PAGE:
'This potential sale creates a great deal of uncertainty for our members at these operations'
The United Steelworkers union (USW) is calling on the government to protect the employees who will be affected by the sale of Evraz's North American subsidiary.
Evraz is a Russian steel and mining company headquartered in the United Kingdom that has received sanctions due to the ongoing Russia-Ukraine conflict. A subsidiary of the company, Evraz North America, is currently headquartered in Chicago and has operations in Regina and Alberta in Canada.
But in an announcement on Wednesday, Evraz revealed that it is now in the "process of soliciting proposals for the acquisition of its North American subsidiaries."
"The sale will allow to unlock the stand-alone value of the North America business," the company said in its statement.
Upon hearing the announcement, the USW issued a statement saying that they are already reaching out to the federal and provincial governments of Alberta and Saskatchewan to ensure continued support to the workers.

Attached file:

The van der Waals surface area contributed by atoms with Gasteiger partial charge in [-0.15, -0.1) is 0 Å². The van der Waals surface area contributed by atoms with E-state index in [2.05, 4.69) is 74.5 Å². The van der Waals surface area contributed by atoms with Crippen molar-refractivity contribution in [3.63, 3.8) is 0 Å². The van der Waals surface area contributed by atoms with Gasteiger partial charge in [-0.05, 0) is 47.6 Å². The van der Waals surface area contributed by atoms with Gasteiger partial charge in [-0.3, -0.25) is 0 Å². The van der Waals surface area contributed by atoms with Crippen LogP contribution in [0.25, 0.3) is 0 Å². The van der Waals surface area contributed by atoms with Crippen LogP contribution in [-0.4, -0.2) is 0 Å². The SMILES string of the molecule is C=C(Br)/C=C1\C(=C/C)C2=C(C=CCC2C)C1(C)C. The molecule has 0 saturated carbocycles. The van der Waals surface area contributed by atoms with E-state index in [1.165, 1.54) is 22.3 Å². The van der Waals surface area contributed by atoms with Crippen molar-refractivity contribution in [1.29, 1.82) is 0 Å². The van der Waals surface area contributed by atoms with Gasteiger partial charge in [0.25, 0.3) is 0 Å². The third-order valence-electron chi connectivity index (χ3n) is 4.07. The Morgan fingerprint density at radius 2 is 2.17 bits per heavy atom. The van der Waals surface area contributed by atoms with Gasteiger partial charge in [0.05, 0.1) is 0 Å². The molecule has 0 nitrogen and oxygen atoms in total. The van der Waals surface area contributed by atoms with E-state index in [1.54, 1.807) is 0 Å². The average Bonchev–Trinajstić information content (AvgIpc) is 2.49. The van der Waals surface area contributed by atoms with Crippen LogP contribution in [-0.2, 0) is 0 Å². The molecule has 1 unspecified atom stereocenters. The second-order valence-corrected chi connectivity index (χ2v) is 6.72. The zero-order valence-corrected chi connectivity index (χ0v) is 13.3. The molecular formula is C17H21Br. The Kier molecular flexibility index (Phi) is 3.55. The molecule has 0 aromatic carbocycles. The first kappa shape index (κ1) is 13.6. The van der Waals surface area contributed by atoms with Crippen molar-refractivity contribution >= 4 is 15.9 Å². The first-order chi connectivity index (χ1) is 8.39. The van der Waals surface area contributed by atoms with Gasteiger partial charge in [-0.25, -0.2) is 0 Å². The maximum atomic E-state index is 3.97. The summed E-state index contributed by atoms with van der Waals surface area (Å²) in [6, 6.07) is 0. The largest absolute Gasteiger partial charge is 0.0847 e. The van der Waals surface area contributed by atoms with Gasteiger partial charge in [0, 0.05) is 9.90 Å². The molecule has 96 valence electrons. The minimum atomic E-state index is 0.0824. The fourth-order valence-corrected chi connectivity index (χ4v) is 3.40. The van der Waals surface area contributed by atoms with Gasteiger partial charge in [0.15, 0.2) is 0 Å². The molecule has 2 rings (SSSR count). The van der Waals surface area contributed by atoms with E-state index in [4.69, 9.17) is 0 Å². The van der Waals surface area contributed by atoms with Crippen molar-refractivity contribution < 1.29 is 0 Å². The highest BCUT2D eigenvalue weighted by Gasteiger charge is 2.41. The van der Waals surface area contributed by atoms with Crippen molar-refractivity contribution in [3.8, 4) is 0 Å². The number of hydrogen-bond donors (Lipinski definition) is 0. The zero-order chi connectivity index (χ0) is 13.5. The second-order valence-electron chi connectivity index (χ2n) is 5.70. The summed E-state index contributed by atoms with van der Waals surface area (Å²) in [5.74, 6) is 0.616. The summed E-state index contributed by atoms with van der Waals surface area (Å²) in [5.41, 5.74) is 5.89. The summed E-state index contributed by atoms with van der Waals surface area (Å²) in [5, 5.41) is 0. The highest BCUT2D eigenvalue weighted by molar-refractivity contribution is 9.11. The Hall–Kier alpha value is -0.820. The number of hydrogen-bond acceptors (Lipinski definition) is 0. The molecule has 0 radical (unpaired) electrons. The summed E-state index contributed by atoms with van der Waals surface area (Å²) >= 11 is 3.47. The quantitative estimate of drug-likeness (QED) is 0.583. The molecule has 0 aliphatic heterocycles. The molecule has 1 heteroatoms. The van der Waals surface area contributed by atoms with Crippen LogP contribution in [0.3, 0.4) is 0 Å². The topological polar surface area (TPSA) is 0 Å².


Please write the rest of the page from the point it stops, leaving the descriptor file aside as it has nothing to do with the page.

According to the union, they have been anticipating the potential development due to the ongoing overseas conflict.
However, USW Western Canada director Scott Lunny said that while they understand Canada's actions to support Ukraine, Evrza workers "should not have to shoulder the burden of these actions alone."
CBC reported that the steel plant in Regina alone employs 1,200 people, all of whom could be affected by the sale.
"This potential sale creates a great deal of uncertainty for our members at these operations," said Stacy Hanley, USW Local 6673 president, in a statement. "These steel-making operations provide family-supporting jobs for hundreds of workers, and workers' wages support hundreds of others through indirect benefits to the local economy."
The Saskatchewan government already said in a statement to CBC that they are already expecting the sale to have minimal impact on workers.
"The province is committed to working with any potential buyers and expects that any sale would have minimal impact on operations or employees," the company told CBC.